That summer set me up to get a lot out of BUA and BU: I was able to take many computer science and related courses. Within BUA, the encouragement and excitement from so many people – Nick Dent, Gary Garber, Danielle Passno, Jim Davis, Dan Heller, Rich Horn, and many more – helped keep me motivated. I also found encouragement and friendship in the science and robotics teams. It’s weird and intimidating, in some ways, to be a high school student in a college course, but this enormous support network made it easy. Lastly, I’d be remiss not to mention Hongwei Xi, my ludicrously patient senior thesis advisor and CS112 instructor. His lecture on quicksort is burned into my mind as the moment when I first realized that algorithms were the most fascinating thing in the world.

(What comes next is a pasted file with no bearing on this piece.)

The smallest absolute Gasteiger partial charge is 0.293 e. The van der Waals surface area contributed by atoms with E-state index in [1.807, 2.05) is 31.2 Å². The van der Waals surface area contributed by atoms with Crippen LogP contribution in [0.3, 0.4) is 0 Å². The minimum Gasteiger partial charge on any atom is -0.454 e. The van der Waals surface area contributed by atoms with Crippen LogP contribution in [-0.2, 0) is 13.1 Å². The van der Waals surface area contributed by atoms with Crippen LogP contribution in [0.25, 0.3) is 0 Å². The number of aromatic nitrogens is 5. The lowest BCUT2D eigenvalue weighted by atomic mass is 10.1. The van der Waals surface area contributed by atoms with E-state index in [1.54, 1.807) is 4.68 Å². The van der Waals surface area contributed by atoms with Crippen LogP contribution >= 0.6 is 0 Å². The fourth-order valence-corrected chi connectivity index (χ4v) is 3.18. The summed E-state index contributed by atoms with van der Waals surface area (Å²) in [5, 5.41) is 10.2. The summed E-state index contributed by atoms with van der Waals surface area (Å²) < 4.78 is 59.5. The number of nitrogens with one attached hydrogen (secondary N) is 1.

The availability of college courses allowed me to pursue my burgeoning interest in computer science, but it’s fair to say the BUA community and connections enabled me to actually do it. By the time I got to Rochester, I had the experience and confidence to be able to hit the ground running and keep up the momentum from all the people pushing me earlier.
How has BUA’s integrated humanities curriculum influenced your academic studies and/or career even though you’ve pursued a STEM track?
On the surface, my STEM education and career seem largely divorced from the humanities. Scratching the surface, I can say that my ability to communicate – very much honed by BUA and my teachers there – has set me apart from almost all of my academic and professional peers. My career has advanced because of it.